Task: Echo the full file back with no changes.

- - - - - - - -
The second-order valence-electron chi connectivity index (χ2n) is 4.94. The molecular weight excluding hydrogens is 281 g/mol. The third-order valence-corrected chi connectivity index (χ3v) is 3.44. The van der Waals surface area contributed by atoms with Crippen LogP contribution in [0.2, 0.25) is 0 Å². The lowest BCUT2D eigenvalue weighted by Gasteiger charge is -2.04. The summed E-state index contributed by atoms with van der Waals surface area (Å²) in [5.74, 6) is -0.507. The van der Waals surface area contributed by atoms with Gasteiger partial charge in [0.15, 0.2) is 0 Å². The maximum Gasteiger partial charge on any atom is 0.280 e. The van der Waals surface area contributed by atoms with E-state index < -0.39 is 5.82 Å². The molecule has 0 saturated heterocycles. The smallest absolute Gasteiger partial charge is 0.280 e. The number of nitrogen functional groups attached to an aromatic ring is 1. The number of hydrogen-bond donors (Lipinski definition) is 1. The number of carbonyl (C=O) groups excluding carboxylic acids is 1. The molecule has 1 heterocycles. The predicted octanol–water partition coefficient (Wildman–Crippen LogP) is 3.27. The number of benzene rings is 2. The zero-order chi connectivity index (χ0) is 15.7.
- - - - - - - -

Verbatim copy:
The second-order valence-electron chi connectivity index (χ2n) is 4.94. The molecular weight excluding hydrogens is 281 g/mol. The third-order valence-corrected chi connectivity index (χ3v) is 3.44. The van der Waals surface area contributed by atoms with Crippen LogP contribution in [0.2, 0.25) is 0 Å². The lowest BCUT2D eigenvalue weighted by Gasteiger charge is -2.04. The summed E-state index contributed by atoms with van der Waals surface area (Å²) in [5.74, 6) is -0.507. The van der Waals surface area contributed by atoms with Gasteiger partial charge in [0.15, 0.2) is 0 Å². The maximum Gasteiger partial charge on any atom is 0.280 e. The van der Waals surface area contributed by atoms with E-state index < -0.39 is 5.82 Å². The molecule has 0 saturated heterocycles. The smallest absolute Gasteiger partial charge is 0.280 e. The number of nitrogen functional groups attached to an aromatic ring is 1. The number of hydrogen-bond donors (Lipinski definition) is 1. The number of carbonyl (C=O) groups excluding carboxylic acids is 1. The molecule has 1 heterocycles. The predicted octanol–water partition coefficient (Wildman–Crippen LogP) is 3.27. The number of benzene rings is 2. The zero-order chi connectivity index (χ0) is 15.7.